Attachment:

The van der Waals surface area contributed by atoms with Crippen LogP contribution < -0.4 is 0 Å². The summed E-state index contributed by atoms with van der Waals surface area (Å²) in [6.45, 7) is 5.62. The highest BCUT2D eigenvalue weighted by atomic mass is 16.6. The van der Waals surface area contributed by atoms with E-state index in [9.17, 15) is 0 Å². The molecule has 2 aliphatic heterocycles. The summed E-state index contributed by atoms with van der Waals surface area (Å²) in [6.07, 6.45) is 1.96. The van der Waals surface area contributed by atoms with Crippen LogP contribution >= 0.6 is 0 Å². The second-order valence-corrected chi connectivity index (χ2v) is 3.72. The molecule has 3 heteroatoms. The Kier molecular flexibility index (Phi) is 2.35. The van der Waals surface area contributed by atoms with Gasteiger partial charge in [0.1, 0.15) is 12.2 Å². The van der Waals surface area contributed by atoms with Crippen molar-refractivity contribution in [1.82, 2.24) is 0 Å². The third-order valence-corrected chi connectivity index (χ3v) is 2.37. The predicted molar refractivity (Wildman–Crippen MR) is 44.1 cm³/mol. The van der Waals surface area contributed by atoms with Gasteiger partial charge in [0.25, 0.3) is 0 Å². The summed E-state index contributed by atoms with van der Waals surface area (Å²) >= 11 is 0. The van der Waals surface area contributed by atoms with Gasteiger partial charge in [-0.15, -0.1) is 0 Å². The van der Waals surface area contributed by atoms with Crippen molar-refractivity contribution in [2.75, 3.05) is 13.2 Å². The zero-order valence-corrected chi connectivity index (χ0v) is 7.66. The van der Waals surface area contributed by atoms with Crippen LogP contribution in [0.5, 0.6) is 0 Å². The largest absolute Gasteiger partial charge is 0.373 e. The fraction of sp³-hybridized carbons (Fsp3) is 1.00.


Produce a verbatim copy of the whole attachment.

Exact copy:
The van der Waals surface area contributed by atoms with Crippen LogP contribution < -0.4 is 0 Å². The summed E-state index contributed by atoms with van der Waals surface area (Å²) in [6.45, 7) is 5.62. The highest BCUT2D eigenvalue weighted by atomic mass is 16.6. The van der Waals surface area contributed by atoms with E-state index in [9.17, 15) is 0 Å². The molecule has 2 aliphatic heterocycles. The summed E-state index contributed by atoms with van der Waals surface area (Å²) in [6.07, 6.45) is 1.96. The van der Waals surface area contributed by atoms with Crippen LogP contribution >= 0.6 is 0 Å². The second-order valence-corrected chi connectivity index (χ2v) is 3.72. The molecule has 3 heteroatoms. The Kier molecular flexibility index (Phi) is 2.35. The van der Waals surface area contributed by atoms with Gasteiger partial charge in [0.1, 0.15) is 12.2 Å². The van der Waals surface area contributed by atoms with Crippen molar-refractivity contribution in [1.82, 2.24) is 0 Å². The third-order valence-corrected chi connectivity index (χ3v) is 2.37. The predicted molar refractivity (Wildman–Crippen MR) is 44.1 cm³/mol. The van der Waals surface area contributed by atoms with Gasteiger partial charge in [0.25, 0.3) is 0 Å². The summed E-state index contributed by atoms with van der Waals surface area (Å²) >= 11 is 0. The van der Waals surface area contributed by atoms with Gasteiger partial charge in [-0.15, -0.1) is 0 Å². The van der Waals surface area contributed by atoms with Crippen molar-refractivity contribution in [2.75, 3.05) is 13.2 Å². The zero-order valence-corrected chi connectivity index (χ0v) is 7.66. The van der Waals surface area contributed by atoms with Crippen LogP contribution in [0.5, 0.6) is 0 Å². The largest absolute Gasteiger partial charge is 0.373 e. The fraction of sp³-hybridized carbons (Fsp3) is 1.00.